Mosi Secret, Knight-Wallace Fellows Class of 2016, shares on Medium how his Fellowship year changed the trajectory of his professional life and how it impacted his personal life.

He explains why he left his job as a reporter for The New York Times, a position that for many represents the pinnacle of American journalism. 

He discusses how it felt walking away from his comfortable life in New York in pursuit of what he describes as an ill-defined dream. Secret maintains that his time at the University of Michigan was the beginning of a march toward a deeper and more sustainable sense of happiness and professional satisfaction.

“If you’re thinking of changing your life and career,” said Secret, “there’s no time like the present. Apply.” Learn more what about what attracted him to the program.

The Knight-Wallace Fellowships for Journalists at the University of Michigan are accepting applications from U.S. applicants for the 2018-19 academic year. We’re looking for accomplished, mid-career journalists eager for growth and deeply committed to the future of journalism. The deadline to apply is February 1, 2018.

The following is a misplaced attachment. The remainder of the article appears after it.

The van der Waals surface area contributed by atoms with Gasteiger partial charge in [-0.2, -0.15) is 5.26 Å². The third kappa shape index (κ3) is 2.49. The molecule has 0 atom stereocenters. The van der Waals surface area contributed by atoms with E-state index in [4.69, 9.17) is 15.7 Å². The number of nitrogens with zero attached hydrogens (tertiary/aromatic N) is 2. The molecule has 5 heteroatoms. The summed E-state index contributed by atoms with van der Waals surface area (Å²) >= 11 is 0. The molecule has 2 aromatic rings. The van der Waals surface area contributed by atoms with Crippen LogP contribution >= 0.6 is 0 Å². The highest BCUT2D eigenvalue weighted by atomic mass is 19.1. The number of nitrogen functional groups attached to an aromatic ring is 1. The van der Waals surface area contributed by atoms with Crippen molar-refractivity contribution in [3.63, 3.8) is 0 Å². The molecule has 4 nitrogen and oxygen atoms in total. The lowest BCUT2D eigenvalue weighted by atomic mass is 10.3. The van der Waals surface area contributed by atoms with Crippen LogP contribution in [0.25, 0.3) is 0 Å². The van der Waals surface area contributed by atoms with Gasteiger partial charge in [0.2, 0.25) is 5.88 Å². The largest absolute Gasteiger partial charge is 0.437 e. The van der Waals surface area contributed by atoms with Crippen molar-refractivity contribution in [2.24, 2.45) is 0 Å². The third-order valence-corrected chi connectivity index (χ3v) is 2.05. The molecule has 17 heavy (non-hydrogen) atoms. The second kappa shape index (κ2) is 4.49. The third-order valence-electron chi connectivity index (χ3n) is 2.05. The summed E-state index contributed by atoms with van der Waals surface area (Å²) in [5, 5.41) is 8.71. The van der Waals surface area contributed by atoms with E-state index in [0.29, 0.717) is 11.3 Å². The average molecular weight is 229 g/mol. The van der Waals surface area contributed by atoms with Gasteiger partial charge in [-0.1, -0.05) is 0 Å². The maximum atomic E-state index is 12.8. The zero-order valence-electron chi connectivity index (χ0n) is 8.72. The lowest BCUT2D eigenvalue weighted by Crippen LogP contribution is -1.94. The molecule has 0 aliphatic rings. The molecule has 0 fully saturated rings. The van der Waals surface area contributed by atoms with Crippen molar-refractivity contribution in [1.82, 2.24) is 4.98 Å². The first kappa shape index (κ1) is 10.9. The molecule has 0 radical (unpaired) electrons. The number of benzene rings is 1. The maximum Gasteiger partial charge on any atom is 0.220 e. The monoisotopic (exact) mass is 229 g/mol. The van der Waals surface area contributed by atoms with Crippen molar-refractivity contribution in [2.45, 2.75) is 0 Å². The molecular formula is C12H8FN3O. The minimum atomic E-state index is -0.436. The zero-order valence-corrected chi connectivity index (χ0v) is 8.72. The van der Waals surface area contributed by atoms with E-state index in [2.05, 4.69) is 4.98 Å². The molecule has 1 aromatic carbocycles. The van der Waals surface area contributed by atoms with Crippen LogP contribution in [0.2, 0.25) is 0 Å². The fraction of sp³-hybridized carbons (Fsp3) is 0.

Read Mosi Secret’s reflection on his fellowship year on Medium.


Mosi Secret was a member of the Knight-Wallace Fellows Class of 2016. He is an independent journalist based in Brooklyn, NY.  Find out more about what Mosi Secret has been doing post-Fellowship.

Molly Ball Appointed to the Livingston Awards Judging Panel


Molly Ball
Molly Ball, National Political Correspondent
for Time

Wallace House is pleased to announce the addition of award-winning political reporter and Knight-Wallace alum, Molly Ball, to the Livingston Awards’ judging panel.

A prominent voice on U.S. politics, Ball serves as National Political Correspondent for TIME, covering the Trump administration, the national political climate, personalities, policy debates, and campaigns across America. She is also a political analyst for CNN and frequent television and radio commentator.